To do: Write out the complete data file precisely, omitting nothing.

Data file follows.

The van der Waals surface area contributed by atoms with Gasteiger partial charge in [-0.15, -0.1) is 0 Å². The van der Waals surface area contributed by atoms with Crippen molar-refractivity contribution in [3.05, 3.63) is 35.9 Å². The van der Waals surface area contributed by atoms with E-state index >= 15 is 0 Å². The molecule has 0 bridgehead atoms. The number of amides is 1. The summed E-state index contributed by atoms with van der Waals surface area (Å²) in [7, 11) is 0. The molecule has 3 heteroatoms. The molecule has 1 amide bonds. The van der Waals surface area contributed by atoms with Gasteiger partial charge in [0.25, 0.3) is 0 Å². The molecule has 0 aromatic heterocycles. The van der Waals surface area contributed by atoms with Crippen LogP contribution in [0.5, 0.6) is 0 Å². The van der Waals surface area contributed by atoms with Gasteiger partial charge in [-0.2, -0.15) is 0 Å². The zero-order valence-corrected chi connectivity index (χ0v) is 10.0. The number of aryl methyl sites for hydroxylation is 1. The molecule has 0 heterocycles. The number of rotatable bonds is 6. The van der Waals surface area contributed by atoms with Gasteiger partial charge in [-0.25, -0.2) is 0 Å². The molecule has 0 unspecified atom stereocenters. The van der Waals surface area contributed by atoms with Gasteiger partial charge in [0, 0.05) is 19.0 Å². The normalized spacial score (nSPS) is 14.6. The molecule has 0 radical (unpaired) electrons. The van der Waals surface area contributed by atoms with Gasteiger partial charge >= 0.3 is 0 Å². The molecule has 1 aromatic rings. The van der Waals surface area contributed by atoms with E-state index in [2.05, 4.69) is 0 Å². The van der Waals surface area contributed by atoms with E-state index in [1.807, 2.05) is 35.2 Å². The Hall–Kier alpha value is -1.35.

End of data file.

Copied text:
The van der Waals surface area contributed by atoms with Gasteiger partial charge in [-0.15, -0.1) is 0 Å². The van der Waals surface area contributed by atoms with Crippen molar-refractivity contribution in [3.05, 3.63) is 35.9 Å². The van der Waals surface area contributed by atoms with E-state index >= 15 is 0 Å². The molecule has 0 bridgehead atoms. The number of amides is 1. The summed E-state index contributed by atoms with van der Waals surface area (Å²) in [7, 11) is 0. The molecule has 3 heteroatoms. The molecule has 1 amide bonds. The van der Waals surface area contributed by atoms with Gasteiger partial charge in [0.25, 0.3) is 0 Å². The molecule has 0 aromatic heterocycles. The van der Waals surface area contributed by atoms with Crippen LogP contribution in [0.5, 0.6) is 0 Å². The van der Waals surface area contributed by atoms with Gasteiger partial charge in [-0.2, -0.15) is 0 Å². The zero-order valence-corrected chi connectivity index (χ0v) is 10.0. The number of aryl methyl sites for hydroxylation is 1. The molecule has 0 heterocycles. The number of rotatable bonds is 6. The van der Waals surface area contributed by atoms with Gasteiger partial charge in [-0.25, -0.2) is 0 Å². The molecule has 0 unspecified atom stereocenters. The van der Waals surface area contributed by atoms with Gasteiger partial charge in [0, 0.05) is 19.0 Å². The normalized spacial score (nSPS) is 14.6. The molecule has 0 radical (unpaired) electrons. The van der Waals surface area contributed by atoms with Gasteiger partial charge >= 0.3 is 0 Å². The molecule has 1 aromatic rings. The van der Waals surface area contributed by atoms with E-state index in [2.05, 4.69) is 0 Å². The van der Waals surface area contributed by atoms with E-state index in [1.807, 2.05) is 35.2 Å². The Hall–Kier alpha value is -1.35.